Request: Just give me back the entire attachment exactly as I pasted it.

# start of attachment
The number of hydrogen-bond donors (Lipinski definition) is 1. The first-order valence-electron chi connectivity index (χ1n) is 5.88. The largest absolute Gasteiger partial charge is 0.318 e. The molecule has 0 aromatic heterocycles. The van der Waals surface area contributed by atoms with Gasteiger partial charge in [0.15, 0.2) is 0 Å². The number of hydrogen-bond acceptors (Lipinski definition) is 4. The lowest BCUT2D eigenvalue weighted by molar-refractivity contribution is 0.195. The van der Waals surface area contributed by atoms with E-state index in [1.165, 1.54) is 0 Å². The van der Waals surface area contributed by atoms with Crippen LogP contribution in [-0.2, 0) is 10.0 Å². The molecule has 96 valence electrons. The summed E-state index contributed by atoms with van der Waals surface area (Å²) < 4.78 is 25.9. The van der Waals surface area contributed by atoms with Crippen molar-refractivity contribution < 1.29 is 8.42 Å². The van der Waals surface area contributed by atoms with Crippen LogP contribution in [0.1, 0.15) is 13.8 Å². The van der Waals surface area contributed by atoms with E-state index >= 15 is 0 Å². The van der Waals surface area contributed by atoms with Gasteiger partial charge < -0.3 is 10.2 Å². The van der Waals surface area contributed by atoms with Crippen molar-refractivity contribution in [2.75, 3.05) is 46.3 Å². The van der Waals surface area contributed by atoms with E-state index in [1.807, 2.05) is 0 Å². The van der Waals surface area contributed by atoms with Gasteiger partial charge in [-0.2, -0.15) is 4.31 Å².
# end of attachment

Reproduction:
The number of hydrogen-bond donors (Lipinski definition) is 1. The first-order valence-electron chi connectivity index (χ1n) is 5.88. The largest absolute Gasteiger partial charge is 0.318 e. The molecule has 0 aromatic heterocycles. The van der Waals surface area contributed by atoms with Gasteiger partial charge in [0.15, 0.2) is 0 Å². The number of hydrogen-bond acceptors (Lipinski definition) is 4. The lowest BCUT2D eigenvalue weighted by molar-refractivity contribution is 0.195. The van der Waals surface area contributed by atoms with E-state index in [1.165, 1.54) is 0 Å². The van der Waals surface area contributed by atoms with Crippen LogP contribution in [-0.2, 0) is 10.0 Å². The molecule has 96 valence electrons. The summed E-state index contributed by atoms with van der Waals surface area (Å²) < 4.78 is 25.9. The van der Waals surface area contributed by atoms with Crippen molar-refractivity contribution < 1.29 is 8.42 Å². The van der Waals surface area contributed by atoms with Crippen LogP contribution in [0.1, 0.15) is 13.8 Å². The van der Waals surface area contributed by atoms with E-state index >= 15 is 0 Å². The van der Waals surface area contributed by atoms with Gasteiger partial charge < -0.3 is 10.2 Å². The van der Waals surface area contributed by atoms with Crippen molar-refractivity contribution in [2.75, 3.05) is 46.3 Å². The van der Waals surface area contributed by atoms with E-state index in [1.807, 2.05) is 0 Å². The van der Waals surface area contributed by atoms with Gasteiger partial charge in [-0.2, -0.15) is 4.31 Å².